Chief medical officer of health Dr. Deena Hinshaw says she’s encouraged by recently decreasing COVID-19 numbers, including hospital and ICU admissions, but warned Albertans the province’s health-care system is still under pressure.
On Tuesday, the province confirmed an additional 422 new cases of COVID-19. There were 608 people in hospital with the virus, with 128 of those receiving care in the ICU.
“I am pleased to report we continue to see a decline in our overall case numbers,” Hinshaw said Tuesday afternoon.
“While we are headed in the right direction, I want to be clear this is still a significant number of people in hospital, taxing our health-care system.”
Over the previous 24 hours, the province conducted 8,330 COVID-19 tests, putting the province’s positivity rate at 5.1 per cent.
“This is a significant decline from the peak of our rolling seven-day average positivity on Sept. 27 when it was 11.3 per cent,” Hinshaw said.
“Sadly, despite our declining case numbers, Albertans continue to die from this virus.”
The province reported eight new COVID-19 deaths on Tuesday.
Three of the deaths were reported in the North zone: a man in his 60s and a man in his 40s with no known pre-existing conditions and a man in his 70s with pre-existing conditions.
Two of the deaths were reported in the Central zone: a woman in her 60s with pre-existing conditions and a man in his 70s with no known pre-existing conditions.
The Calgary zone, South zone and North zone each reported one death of a woman in her 60s with pre-existing conditions.
The province’s COVID-19 death toll is only climbing by four though, as four previously ruled COVID-19 deaths have been determined to be unrelated after the province’s regular review.
There have now been 3,159 Albertans who have died from COVID-19.
“My condolences go to the family and friends of individuals who are mourning a loss, whether it’s from COVID or any other cause,” Hinshaw said. “Every life matters.”
There are currently active alerts or outbreaks in 211 Alberta schools and 10 schools had 10 or more COVID cases attend school while infectious in the last 14 days.
Hinshaw called the decreasing numbers proof that vaccines work and continued to stress that any eligible Albertan who has not been vaccinated yet, should do so as soon as possible.
According to Hinshaw, the odds of being hospitalized with COVID-19 in Alberta are about eight times higher in people who are partially vaccinated and about 10 times higher if unvaccinated.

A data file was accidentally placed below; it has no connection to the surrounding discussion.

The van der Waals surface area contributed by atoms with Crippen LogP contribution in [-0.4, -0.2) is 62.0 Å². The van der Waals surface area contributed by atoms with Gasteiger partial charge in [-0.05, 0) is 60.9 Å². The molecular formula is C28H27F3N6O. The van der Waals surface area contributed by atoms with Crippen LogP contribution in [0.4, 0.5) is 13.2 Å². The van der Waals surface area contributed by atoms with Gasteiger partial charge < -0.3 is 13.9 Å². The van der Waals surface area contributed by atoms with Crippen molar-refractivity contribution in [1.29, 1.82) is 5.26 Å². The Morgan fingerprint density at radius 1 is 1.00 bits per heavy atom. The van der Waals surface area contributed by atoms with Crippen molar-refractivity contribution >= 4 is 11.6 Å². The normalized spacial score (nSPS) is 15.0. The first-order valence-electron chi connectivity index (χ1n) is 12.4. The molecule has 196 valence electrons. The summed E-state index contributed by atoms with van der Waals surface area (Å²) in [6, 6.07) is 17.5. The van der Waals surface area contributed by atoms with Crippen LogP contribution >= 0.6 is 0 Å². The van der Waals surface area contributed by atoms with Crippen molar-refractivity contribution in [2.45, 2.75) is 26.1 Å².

Changes to Alberta’s vaccine passport
Starting Monday, venues participating in the restrictions exemption program will only accept proof of vaccination from Albertans that have a QR code.
“This means Alberta vaccination records without a QR code, including paper immunization records received at your vaccination appointment, will no longer be accepted,” Hinshaw said.
First Nations and military proof of vaccine will still be accepted.
Anyone who needs their QR code can get it from the province’s website, have it printed for free at a participating registry office, or can call 811 to have a copy mailed to them.
If a vaccine dose is missing from a person’s record, they can receive assistance on the government’s website.
The so-called ‘Western strain’ of COVID-19
Reports of a so-called “Western strain” of COVID-19 have been circulating in Canada’s western provinces, but Hinshaw said it is not considered a variant of concern.
“There’s no evidence that it causes any severe illness, that it evades vaccine protection, that it’s significantly different from the Delta variant that has been circulating as the dominant variant in Alberta since late summer.”
Instead, it is a sublineage of the Delta variant, she said.
When viruses replicate, Hinshaw explained, they can slightly change their genetics. Sometimes these sublineages evolve, but it doesn’t mean it behaves differently from the parent strain.
“It really is behaving very similarly to Delta,” Hinshaw said.
Recognizing Remembrance Day safely
Thursday is Remembrance Day and Hinshaw said there are ways to mark the day while still being safe.
Guidance on how to host safe ceremonies has been posted on the government’s website, and Hinshaw urged anyone attending a ceremony to be mindful of physical distancing, masking and capacity requirements that are in place.
She also recommended finding out if Remembrance Day venues are participating in the restrictions exemption program ahead of time to ensure any necessary documentation is in order.
“As always, if you have even minor symptoms, please stay home,” she said.